Across Israel, Meir Panim responds to the growing needs of the country’s 1.75 million impoverished residents through various food and social service programs.
I’m not saying there’s a consensus in everything. For instance, one of the selichos has a prayer which invokes the angels, which [seems to violate] the fifth principle of faith. I don’t think there’s a consensus in that area.
You write in the appendix of your new book that “[t]oday we understand that [Ma'aseh Merkavah and Ma'aseh Bereishis] refer to Kabalistic teachings about creation and G-d.” However, Rambam clearly writes that Ma’aseh Merkavah refers to Aristotelian metaphysics. How can you state categorically that we now know it refers to kabbalistic doctrines?
I was writing from a historical perspective. The Rambam was operating in the absence of information. He didn’t have access to the kabbalistic tradition which he thought had been lost.
I’m convinced that if the Rambam would have known about the kabbalistic tradition, he wouldn’t have said that Ma’aseh Merkavah refers to [Aristotelian metaphysics].
But why are you assuming that he would have embraced Kabbalah had he known about it? Great rabbis, Rav Yaakov Emden for example, famously rejected parts of the Kabbalah.
True, Rav Yaakov Emden challenged the authenticity of the Zohar. But again, although the academic world holds that the Zohar was authored by Moshe de Leon in the 13th century, I think it’s universally accepted in the Orthodox world today that Rav Shimon bar Yochai wrote it. If you stood up in a yeshiva anywhere in the world and said the Zohar is a 13th century text, I think they’d kick you out.
You also write in the book that the Guide to the Perplexed is a “highly apologetic” work. Why assume it to be an apologetic work and not a reflection of what the Rambam actually believed?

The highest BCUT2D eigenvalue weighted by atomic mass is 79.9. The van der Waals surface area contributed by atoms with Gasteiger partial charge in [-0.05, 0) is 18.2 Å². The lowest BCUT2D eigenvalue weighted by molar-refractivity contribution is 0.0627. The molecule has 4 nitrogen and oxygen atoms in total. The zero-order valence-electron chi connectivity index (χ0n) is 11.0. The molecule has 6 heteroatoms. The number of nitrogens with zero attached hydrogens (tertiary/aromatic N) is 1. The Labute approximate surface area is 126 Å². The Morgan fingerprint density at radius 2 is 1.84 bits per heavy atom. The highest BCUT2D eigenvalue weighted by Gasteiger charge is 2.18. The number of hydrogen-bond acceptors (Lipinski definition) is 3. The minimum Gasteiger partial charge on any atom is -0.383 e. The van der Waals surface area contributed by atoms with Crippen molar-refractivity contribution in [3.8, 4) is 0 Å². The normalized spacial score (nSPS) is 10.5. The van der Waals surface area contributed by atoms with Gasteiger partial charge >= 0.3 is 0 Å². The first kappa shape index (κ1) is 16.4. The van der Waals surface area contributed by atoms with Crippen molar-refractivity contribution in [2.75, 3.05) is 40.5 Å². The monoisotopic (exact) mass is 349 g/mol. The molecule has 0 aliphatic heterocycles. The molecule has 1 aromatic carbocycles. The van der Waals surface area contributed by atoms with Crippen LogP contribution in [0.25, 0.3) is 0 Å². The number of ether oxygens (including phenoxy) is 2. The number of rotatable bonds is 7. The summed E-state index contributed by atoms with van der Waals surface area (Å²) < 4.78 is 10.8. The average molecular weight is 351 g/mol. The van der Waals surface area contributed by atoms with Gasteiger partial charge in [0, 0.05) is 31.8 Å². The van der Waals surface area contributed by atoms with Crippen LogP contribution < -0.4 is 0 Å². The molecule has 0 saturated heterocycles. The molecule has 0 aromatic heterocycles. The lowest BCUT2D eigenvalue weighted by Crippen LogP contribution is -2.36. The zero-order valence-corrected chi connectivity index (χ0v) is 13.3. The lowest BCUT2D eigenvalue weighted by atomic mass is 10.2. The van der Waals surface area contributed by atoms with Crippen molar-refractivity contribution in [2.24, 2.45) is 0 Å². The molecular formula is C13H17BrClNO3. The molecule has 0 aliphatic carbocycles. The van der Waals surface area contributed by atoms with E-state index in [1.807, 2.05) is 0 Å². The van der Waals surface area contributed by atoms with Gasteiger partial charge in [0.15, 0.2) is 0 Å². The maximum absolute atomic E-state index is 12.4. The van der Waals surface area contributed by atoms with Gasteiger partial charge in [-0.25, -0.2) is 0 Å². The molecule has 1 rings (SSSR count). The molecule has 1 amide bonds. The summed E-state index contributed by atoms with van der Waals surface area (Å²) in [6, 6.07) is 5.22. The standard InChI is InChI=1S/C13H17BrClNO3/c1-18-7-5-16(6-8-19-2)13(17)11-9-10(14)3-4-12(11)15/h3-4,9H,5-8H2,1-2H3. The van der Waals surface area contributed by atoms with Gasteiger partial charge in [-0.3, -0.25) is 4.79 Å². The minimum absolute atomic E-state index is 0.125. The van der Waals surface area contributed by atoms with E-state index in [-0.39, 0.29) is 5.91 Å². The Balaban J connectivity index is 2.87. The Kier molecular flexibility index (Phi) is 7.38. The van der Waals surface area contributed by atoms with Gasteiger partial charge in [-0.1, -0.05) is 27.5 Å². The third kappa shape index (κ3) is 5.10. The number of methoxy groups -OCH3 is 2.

There are contradictions between the Guide and his other writings. For instance, the Rambam famously says in the Guide that the scientific views espoused by Chazal are not Torah. They are just the science of the time, which is now outdated and you don’t have to accept. That seems to be clearly at odds with his statement in Perek Chelek that denying any part of Chazal is heresy.
Maybe the Rambam meant that one must accept the halachic traditions of Chazal as well as certain key, widely acknowledged aggadic traditions, but that one is free to reject aggadic statements made by individual amoraim as well as the scientific portions of the Talmud. Many Orthodox Jews, certainly in the Modern Orthodox community, believe this.
Maybe in the Modern Orthodox community. To their credit, they’re the only ones who are really thrashing out these issues, trying to get to the bottom of them.
The traditional Orthodox community I think has always shied from theology, which could be partially due to the influence of gedolei yisrael who said you shouldn’t study the Moreh or get too philosophically inclined because you might become a heretic. But while that might’ve worked in the ghettos, I think nowadays we’re involved in the world and if you don’t have a sophisticated understanding of Judaism, and you do have a sophisticated understanding of the world, there’s going to be a tremendous imbalance. I think we desperately need to get back to theology.
Young kids in our communities all over the world are getting disenchanted because Judaism is just a lifeless dogma for them, enforced by social pressure. Social pressure is not enough. We’ve got to have a vibrant Yiddishkeit, and it is vibrant in the books. It’s fascinating, it’s compelling, and it’s what drew me in from a secular background. I think we need to overcome this fear of indulging in theology.
About the Author: Elliot Resnick is a Jewish Press staff reporter and holds a Masters degree from Yeshiva University’s Bernard Revel School of Jewish Studies.
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